Thursday, 24 April 2008

Broadband, by order!

New Zealanders need broadband, you say?  Okay, then if they need it as desperately as you say, why don't they seem prepared (as things stand presently) to pay voluntarily for the investment necessary?  Why does one of the two major parties think we need to be forced to pay for nationalised broadband, withdrawing more than $1.5 billion of investment capital from those New Zealanders who voluntarily choose their own investments based on reasonable return, and transferring it to a project that in the present environment is only apparently a goer as long as government force lies behind it.

Do you think perhaps there's a good reason, or several reasons, that New Zealanders haven't paid voluntarily for the sort of broadband that's now being talked about?

The fact is that the alleged need New Zealanders have for broadband -- a need that National says is worth spending taxpayers money at the rate of $2000 per household -- is only a problem from the standpoint of central planning, which necessarily views human beings as a collective incapable of direction, and which finds it simply unfathomable that individuals are capable of understanding and acting in their own best interests.

But this is quite wrong.  In actual fact, if government meddling and government restrictions were removed, then individuals are quite capable themselves of voluntarily redirecting their efforts and their investment capital to filling this alleged need, or any real need.  The fact is that if $1.5 billion of spending were to truly attract a benefit of $4.5 billion (and this figure that's been bandied around isn't just guesswork), then this is $4.5 billion of benefit to specific individuals.  Why wouldn't they be prepared to stump up voluntarily if their risk was minimised by the removal of the various restrictions on doing so?  Or as Annie Fox puts it in itemising the particular restrictions that need to go, "Remove the Red Tape, the Fibre Optics will follow."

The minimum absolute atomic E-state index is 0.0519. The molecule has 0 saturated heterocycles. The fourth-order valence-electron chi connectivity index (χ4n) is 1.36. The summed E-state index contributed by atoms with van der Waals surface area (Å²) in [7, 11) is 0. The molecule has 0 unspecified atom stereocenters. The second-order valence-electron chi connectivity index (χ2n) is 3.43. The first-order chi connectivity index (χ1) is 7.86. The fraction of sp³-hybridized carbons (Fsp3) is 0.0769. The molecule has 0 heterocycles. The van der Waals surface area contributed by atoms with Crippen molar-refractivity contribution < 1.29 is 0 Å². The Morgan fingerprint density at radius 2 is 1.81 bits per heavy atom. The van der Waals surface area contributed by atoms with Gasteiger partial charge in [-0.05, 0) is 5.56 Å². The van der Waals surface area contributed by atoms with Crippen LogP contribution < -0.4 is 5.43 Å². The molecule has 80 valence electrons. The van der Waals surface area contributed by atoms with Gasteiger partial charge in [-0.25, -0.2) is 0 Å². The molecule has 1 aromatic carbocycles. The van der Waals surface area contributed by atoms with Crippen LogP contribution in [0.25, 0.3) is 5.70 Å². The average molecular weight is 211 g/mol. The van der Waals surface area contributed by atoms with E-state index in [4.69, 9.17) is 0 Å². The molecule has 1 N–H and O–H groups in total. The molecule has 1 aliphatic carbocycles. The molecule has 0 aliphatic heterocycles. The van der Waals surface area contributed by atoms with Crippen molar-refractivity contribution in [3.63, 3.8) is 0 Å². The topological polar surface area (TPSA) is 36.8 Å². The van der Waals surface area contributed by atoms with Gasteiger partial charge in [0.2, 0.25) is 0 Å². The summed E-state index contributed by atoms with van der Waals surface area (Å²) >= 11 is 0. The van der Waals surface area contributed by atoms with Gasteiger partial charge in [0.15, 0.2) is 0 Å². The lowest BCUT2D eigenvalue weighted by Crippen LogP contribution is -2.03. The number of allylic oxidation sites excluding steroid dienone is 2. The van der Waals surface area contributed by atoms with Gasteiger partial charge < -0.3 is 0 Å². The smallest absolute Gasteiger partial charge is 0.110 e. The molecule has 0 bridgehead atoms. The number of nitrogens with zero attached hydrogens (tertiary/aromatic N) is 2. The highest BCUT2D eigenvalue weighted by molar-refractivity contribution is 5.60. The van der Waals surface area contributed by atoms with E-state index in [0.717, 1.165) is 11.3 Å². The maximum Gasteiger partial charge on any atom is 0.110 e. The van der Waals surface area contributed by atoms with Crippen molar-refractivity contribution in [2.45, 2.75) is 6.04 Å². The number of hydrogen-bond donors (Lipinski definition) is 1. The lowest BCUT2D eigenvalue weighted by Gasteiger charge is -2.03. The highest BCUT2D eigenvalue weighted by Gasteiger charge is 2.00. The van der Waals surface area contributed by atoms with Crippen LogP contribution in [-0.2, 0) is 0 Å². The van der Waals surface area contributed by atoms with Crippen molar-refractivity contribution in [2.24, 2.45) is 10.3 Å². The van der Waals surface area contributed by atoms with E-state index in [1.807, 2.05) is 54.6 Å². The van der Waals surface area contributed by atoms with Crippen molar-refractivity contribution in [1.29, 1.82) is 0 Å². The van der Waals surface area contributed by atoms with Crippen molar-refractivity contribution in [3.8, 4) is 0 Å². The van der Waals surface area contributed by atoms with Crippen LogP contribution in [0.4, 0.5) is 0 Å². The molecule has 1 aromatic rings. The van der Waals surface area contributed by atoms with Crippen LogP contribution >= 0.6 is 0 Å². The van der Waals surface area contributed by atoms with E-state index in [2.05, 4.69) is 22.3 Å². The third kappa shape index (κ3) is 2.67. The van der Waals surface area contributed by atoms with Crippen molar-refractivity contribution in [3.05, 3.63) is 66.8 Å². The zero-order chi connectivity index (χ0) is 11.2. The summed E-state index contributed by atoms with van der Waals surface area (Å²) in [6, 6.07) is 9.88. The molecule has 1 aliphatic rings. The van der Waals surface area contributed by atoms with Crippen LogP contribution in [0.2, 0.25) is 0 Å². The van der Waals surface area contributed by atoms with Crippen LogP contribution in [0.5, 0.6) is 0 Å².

Restricting investment and then using government force and taxpayer dollars to pick 'winners' was the leitmotif of an earlier National Government under Muldoon.  Liberty Scott recalls some of the 'winners' that the Muldoon Government picked in its 'Think Big' programme (some of which we're still paying for), muses on the resurrection of this flagship Muldoonist failure, and has eight relevant questions that any supporter of John Boy Thinking Big must be able to answer.

John Key's National Party?  They sure as hell aren't the answer.

UPDATE:  Says Matt Burgess at Anti Dismal:

    This is Think Big 21st century style.
    The objection is not that better broadband is a bad thing. In the 1980s, more electricity was a good thing but Clyde Dam was a disaster. The problem with National's plan is that it's likely to give New Zealanders less broadband at higher cost and lower quality than might otherwise have been achieved, much as Clyde Dam did for electricity.
There are several reasons for this pessimism...


  1. Great post PC. The first coherent objection to this plan that I've seen.

    It is possible that this is an investment that is worth the cost to the country, but any incentives to invest in it have been undermined by a) price caps on residential voice and now business and residential data via bitstream and unbundling regimes, and b) the weak property rights in New Zealand. A fibre asset is particularly vulnerable to weak property rights protection because it is costly, sunk, long-lived, and delivers a service that is subject to political interests.

    So this is a case, I suspect, of regulation begets regulation.

    I have written elsewhere that I think this will be bad for New Zealand. This is a nationalisation of a large part of NZ’s communications access infrastructure. As a nationalisation, I confidently predict it will crowd out all competing investment. It will be late. It will cost much more than $1.5 billion. It will not perform as promised. It will be a political football kicked around by the 25% of households who miss out. The government that finally caves to their demands will pay billions more to lay fiber to Milford Sound or buy enough satellite bandwidth. And it stands a good chance of locking NZ into the wrong access technology.

  2. Am i the only one who thinks that they govt should be channeling the cash tagged for 'luxuries like broadband' into taking a tax hit on fuel and food to enable normal hard working kiwis to get back to their basic right of living (we need to eat people!!!)

  3. I guess Key is looking to bridge the so called "digital divide". If he were to spend an equivalent amount of money on bridging the "Triumph Bonneville divide" he'd get my vote.

    I guess on a positive while we are all starving, struggling to fill the Cherokee and meet the mortgage payments we will be able to enjoy faster porn download. And, I guess there is a lot to be said about eliminating YouTube delay.


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